Thursday, August 25, 2011

Muscle Heat (2002)

Japan in the far-flung future of 2009. Apparently, the country has been in a horrible recession for twenty years, and Tokyo's suburbs have become lawless zones where poverty and gang lords rule. A comparatively new drug named Blood Heat makes matters even worse.

The gang of international evildoers selling and producing Blood Heat also make a bit of extra money by organizing cage matches to the death. After all, what's good for Tina Turner must be good for Masaya Kato too. In fact, the whole drug business is going so well for Kato's Rai Kenjin that he's planning on ruling the world some day. These plans also include blackmailing a scientist into science-ing up a new, improved version of the drug that turns the people who take it into insane fighting machines, but since the new version already exists when Rai is working on convincing the scientist, I really don't have a clue what that's all about. Neither does the script.

Anyhow, someone does seem to want to hinder Rai from becoming king of the world and hires former navy seal Joe Jinno (Kane Kosugi), who has suffered some sort of trauma from not shooting children, and former airborne ranger turned cop Aguri Katsuragi (Sho Aikawa!) to (probably) kill Lai. I think. Things don't go too well for our heroes (turns out just running into the bad guy's lair shooting and screaming is not a very good plan), and Katsuragi soon enough finds himself in one of those cage matches to the death against one of Rai's drug-enhanced humans. Hello, Sho Aikawa-style death scene.

Joe, who somehow escaped the gangsters will obviously take revenge for his dead partner, but before he can do that, he'll have to rescue an annoying little kid, befriend Katsuragi's cop little sister (Misato Tachibana), and kick a lot of people in the face. There's also some stuff about corruption and people living underground rising up against their drug lord oppressors, but really, who knows what that's supposed to be about?

In 2002, the dumb 90s action movie was alive and well and living in Japan, and featuring Sho Kosugi's horrible son Kane. Why hire someone who can use more facial expressions than a vacant stare, a vacant glare and a vacantly puzzled look, after all? To be fair, while Kosugi couldn't act his way out of a paperbag, and has the charisma of that paperbag, he is pretty good when doing action sequences. In a lot of action films, that would be more than enough, but Muscle Heat is indulging in the fine art of self-sabotage in two ways: firstly by wasting Kosugi's actual talent on action scenes that aren't really bad, but are bland and choreographed without much imagination. Although the action choreographer comes from China, the film's style seems more oriented on the worst aspects of US-centric martial arts movies of the 80s and 90s (you know, the sort of thing you just might have found Sho Kosugi in). If the best you can do for your final fight is a cage match (the most boring set-up in all of martial arts cinema), you're not really trying.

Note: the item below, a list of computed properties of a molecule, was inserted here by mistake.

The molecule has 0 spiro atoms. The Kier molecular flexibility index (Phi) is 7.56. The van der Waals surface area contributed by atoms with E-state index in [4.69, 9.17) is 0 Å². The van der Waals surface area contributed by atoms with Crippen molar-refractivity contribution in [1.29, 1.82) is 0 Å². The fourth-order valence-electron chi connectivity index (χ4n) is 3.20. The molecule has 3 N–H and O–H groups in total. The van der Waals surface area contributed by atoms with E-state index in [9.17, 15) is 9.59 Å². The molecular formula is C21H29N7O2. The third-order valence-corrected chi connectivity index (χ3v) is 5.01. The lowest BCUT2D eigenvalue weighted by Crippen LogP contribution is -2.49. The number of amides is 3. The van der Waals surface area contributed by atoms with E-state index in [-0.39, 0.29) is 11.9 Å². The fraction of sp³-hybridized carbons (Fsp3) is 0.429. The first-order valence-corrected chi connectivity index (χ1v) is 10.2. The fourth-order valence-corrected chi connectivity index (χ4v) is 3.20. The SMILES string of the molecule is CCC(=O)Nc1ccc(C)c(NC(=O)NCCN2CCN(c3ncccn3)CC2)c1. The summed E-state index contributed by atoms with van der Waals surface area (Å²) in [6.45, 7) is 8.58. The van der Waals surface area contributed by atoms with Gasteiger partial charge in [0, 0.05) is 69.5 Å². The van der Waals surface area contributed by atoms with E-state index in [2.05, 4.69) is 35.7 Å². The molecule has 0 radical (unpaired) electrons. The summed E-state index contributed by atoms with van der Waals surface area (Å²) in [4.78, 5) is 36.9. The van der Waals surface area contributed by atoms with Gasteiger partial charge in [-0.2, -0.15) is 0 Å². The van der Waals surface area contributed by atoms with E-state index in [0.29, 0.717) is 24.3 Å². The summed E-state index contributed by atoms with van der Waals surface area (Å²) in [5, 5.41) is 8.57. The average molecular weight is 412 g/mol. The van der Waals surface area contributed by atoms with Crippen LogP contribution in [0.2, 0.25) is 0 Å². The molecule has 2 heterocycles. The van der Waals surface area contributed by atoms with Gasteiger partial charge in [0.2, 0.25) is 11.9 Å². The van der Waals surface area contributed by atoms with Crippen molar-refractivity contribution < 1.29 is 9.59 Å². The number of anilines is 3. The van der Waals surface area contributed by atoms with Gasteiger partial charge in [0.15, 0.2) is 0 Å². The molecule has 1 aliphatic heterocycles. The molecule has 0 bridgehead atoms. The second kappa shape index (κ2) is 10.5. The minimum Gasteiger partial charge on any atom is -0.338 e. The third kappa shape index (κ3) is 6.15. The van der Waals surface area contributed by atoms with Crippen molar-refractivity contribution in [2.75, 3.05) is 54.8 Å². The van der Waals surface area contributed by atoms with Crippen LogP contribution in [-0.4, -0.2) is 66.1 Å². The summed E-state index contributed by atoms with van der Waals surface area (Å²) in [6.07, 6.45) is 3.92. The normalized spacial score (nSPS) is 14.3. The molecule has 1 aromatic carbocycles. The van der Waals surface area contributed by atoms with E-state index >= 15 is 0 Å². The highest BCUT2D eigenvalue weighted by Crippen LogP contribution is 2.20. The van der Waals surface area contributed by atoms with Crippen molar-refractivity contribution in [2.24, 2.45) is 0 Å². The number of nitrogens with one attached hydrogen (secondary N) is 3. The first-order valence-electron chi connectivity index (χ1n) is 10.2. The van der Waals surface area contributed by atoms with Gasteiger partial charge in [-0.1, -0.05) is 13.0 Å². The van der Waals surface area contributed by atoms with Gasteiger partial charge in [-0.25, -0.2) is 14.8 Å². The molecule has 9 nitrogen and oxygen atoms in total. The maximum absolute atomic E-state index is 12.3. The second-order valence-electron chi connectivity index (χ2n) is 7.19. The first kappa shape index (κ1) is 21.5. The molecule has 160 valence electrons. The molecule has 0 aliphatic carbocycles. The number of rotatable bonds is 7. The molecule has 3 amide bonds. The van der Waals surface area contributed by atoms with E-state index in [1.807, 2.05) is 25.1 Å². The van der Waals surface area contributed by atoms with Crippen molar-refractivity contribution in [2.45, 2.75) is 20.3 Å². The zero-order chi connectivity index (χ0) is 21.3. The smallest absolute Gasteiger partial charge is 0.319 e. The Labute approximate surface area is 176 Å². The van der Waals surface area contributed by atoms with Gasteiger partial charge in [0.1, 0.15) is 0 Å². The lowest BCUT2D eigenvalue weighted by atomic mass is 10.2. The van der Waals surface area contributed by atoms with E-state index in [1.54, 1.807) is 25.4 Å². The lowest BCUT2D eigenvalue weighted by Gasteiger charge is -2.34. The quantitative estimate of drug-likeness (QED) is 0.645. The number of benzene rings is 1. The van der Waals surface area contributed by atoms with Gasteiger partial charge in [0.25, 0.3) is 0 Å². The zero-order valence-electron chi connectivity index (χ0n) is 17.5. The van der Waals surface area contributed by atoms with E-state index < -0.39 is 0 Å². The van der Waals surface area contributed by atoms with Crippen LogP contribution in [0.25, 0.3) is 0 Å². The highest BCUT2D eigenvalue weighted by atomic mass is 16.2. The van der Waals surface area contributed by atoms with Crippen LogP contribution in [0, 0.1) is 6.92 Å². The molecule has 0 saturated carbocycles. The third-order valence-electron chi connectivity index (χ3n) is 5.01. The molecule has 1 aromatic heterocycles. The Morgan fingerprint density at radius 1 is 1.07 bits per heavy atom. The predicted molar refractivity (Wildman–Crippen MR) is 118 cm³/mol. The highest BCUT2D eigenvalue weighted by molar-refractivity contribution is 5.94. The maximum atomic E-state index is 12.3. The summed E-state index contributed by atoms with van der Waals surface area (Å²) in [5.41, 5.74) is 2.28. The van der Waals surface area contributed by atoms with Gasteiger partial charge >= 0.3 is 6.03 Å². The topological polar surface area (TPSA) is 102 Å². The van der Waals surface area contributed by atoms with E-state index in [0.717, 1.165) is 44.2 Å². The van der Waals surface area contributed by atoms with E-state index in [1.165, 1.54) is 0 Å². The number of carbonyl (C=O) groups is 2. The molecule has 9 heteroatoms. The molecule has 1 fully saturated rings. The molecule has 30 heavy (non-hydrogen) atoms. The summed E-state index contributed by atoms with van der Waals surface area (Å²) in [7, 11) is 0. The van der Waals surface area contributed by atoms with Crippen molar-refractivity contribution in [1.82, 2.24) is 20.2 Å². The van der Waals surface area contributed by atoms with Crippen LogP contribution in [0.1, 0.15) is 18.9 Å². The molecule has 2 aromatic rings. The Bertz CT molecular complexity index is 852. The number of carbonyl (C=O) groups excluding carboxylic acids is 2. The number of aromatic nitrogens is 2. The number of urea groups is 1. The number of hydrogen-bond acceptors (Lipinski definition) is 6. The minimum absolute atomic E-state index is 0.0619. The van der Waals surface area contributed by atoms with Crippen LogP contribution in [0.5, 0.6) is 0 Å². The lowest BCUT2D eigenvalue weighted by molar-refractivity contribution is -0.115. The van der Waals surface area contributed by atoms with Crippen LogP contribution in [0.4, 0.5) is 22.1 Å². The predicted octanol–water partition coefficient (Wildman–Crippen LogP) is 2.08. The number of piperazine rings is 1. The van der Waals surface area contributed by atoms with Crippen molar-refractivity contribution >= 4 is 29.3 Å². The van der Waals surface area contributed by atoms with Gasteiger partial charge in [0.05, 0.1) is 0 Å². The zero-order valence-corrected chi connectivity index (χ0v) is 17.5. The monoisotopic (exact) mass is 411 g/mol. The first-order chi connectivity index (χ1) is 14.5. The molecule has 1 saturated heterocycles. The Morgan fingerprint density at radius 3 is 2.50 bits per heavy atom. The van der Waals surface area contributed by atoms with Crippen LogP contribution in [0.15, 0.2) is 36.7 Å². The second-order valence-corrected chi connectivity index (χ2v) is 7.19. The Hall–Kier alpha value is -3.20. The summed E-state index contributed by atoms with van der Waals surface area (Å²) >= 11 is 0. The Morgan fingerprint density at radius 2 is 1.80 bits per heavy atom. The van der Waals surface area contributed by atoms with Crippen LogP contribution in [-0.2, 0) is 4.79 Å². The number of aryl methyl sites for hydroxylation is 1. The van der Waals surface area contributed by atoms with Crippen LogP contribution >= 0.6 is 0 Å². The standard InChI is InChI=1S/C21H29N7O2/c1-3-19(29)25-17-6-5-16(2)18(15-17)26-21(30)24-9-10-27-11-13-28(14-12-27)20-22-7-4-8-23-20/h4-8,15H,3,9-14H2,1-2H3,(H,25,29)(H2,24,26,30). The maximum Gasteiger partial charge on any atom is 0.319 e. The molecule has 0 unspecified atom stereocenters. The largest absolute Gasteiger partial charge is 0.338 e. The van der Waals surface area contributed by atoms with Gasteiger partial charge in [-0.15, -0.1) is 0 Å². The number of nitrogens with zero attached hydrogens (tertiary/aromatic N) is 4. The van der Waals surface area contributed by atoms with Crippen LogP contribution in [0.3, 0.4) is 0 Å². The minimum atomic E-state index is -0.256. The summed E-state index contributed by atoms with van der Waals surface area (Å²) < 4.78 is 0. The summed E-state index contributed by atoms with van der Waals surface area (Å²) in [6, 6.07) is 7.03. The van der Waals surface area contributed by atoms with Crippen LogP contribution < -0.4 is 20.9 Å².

Muscle Heat's second problem is a bit more likeable - after all, it seems to be born from ambition and not the lack of it. For some reason, Tetsuya Oishi (who wrote the scripts for some good films, too) tries to shoehorn an incredible amount of plot threads into the film. There's the whole economical collapse story, the minor revolution, Kosugi's weird backstory, the attempt to make the film feel "international" by having the characters speak in Cantonese, English and Japanese (which of course backfires by having the actors frequently talk in languages they aren't speaking well at all), the whole drug angle - it's just an incredible amount of stuff that might have amounted to something interesting in a film that put as much effort in developing these threads, or even (fat chance!) turning them into a narrative that makes any sort of sense. Instead, Muscle Heat just heaps stuff upon more stuff without much rhyme or reason, until it nearly collapses under the weight of accumulated nothing.

This is not to say that Ten Shimoyama's (who can do better, too) film is completely without merit: there is - after all - Sho Aikawa chewing scenery for twenty minutes and doing not just one but two of his patented scenes of EXTREME DYING, a lot of the signifiers of cool used so badly they become utterly ridiculous (basically, everything Masaya Kato's character does, especially when it's happening in slow motion, which it frequently does), action movie physics (who knew you can throw a knife so hard your victim will be catapulted back and upwards by it?) and more throw back scenes into everything that already didn't work in action movies during the 90s than one could wish for - all presented with bad camera angles and editing that does not believe in things like cause and effect. Actually, I suspect without Kosugi's black hole-like charisma, I might have enjoyed Muscle Heat a lot more and would now be singing its praises as a ridiculously silly and entertaining piece of retro action cinema.



Tars Tarkas said...

Without this film, Kane Kosugi wouldn't have the experience needed to fill his DOA: Dead or Alive role with such nuance and dignity.

houseinrlyeh aka Denis said...

Nuance and dignity are the only weapons one has against Eric Roberts. Apart from stealing his magic glasses.